Mrs. Castle

We, on this side of the Committee, cannot possibly accept the Amendment, because its effect would be to limit still further the range of choice available to the Government in selecting the lay members. Having listened to the arguments of the hon. Member for Darwen (Mr. Fletcher-Cooke), our suspicions have been greatly increased.

I think that the debate that we had on the previous Clause shows that—while we welcome the undertaking which the Parliamentary Secretary has given—the Government do put themselves into severe practical difficulties by putting in this sort of category and definition at all. Certainly, if some of the lay members are to be part-time, it is obvious that the choice before the Government should be as wide as possible. Even if we are to have purely full-time members on the lay side of these courts, we are absolutely at a loss to see why the Government should attempt to limit their choice in this way.

I do not wish to have a suspicious mind at this time of night, but are we quite sure that these categories which are proposed to be put in this Clause are the best from which to choose? I am really rather interested in the Government's priorities in their enumeration of the desirable categories of persons from whom these lay guardians of the public interest should be chosen. The Government put industry first, but it is really industry which is in the dock. The whole reason for this Bill is that British industry stands condemned—[An HON. MEMBER: "Both sides."] If by "both sides" the reference is to the trade unions, I must point out that there is nothing about trade unions in this Bill. The President of the Board of Trade has himself said that he wants to exclude any reference to the trade union movement or any examination of the trade union movement from the Bill.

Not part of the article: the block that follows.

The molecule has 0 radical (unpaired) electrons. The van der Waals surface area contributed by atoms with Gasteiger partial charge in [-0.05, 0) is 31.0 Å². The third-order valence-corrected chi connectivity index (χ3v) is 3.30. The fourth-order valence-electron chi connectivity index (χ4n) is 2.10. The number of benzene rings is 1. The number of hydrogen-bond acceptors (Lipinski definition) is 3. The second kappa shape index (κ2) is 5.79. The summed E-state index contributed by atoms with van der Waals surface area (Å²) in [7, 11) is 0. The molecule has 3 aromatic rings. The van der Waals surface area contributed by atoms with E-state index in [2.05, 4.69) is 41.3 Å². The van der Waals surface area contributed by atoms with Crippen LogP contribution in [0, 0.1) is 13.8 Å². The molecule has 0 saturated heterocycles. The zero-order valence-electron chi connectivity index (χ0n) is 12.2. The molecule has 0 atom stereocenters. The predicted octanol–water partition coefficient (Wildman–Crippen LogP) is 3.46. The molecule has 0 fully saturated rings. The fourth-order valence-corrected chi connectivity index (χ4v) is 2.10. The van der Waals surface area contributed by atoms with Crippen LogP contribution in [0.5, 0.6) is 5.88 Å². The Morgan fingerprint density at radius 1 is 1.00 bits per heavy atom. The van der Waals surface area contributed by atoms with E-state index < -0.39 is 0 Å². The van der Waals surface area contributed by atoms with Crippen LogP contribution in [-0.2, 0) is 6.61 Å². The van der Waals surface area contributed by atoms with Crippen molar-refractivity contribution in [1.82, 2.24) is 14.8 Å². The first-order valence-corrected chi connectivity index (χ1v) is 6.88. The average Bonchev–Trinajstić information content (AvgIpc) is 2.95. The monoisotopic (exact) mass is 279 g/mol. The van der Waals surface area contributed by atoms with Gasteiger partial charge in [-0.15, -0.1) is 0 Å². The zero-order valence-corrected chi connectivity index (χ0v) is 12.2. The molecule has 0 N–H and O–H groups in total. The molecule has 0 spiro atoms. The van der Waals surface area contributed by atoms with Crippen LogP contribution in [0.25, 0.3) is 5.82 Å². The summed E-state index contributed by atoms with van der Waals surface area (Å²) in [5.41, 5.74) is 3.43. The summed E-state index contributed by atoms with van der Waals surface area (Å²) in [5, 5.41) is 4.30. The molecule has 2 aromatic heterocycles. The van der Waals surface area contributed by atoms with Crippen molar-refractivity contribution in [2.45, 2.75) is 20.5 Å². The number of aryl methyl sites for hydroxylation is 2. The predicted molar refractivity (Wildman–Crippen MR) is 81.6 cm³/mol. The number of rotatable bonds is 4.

Therefore, this Bill—and we must stick to the Bill—is, in fact, putting British industry in the dock. That is the whole tenor of the speech which the President of the Board of Trade made on Second Reading. While shaking his head very sadly and looking at British industry, he said that we must all be agreed that these restrictive practices are indeed widespread. Then, he went on to say that the parties to the agreement … are not the right people to judge whether the practice is or is not against the public interest."—[OFFICIAL REPORT. 6th March, 1956; Vol. 549, c. 1940.] I applauded the President of the Board of Trade when he said that. He will no doubt say that, in choosing the lay members from those with knowledge of or experience in industry, he will of course choose those industrialists who have had nothing to do with restrictive practices at all. Does he think that he can find them? He will have a very difficult task. Certainly, although he may be able to find industrialists who are not themselves directly and specifically parties to individual agreements, he will find it very difficult to find any industrialist who is not tainted with the restrictive practice mind, because the whole of British industry is so tainted today.

This is a significant indication of the double talk of the President of the Board of Trade, who, in looking for lay members of the tribunal which is to be so vigilant in the public interest and in the fight for the consumer, says that experience of industry is the outstanding and prior qualification for which he will look. We repudiate that. We suggest that, whatever else is excluded, that provision should receive very careful examination.

Are we quite sure that if we are going to be specific in this way and itemise categories in this way, we really know what the categories mean? What do we mean by commerce? The President said that he would choose people with knowledge and experience of commerce. I have been sitting here as a lay member of this Parliamentary tribunal trying to learn a little law while listening to the lawyers, and realising as I have sat here that what was obvious to my innocent mind is a very different thing to what is obvious to the legal mind. The two are quite different. I have been sitting here and learning that words are not what they seem, and I have to be careful about taking a lay definition of a phrase in an Act of Parliament that is capable of a legal definition.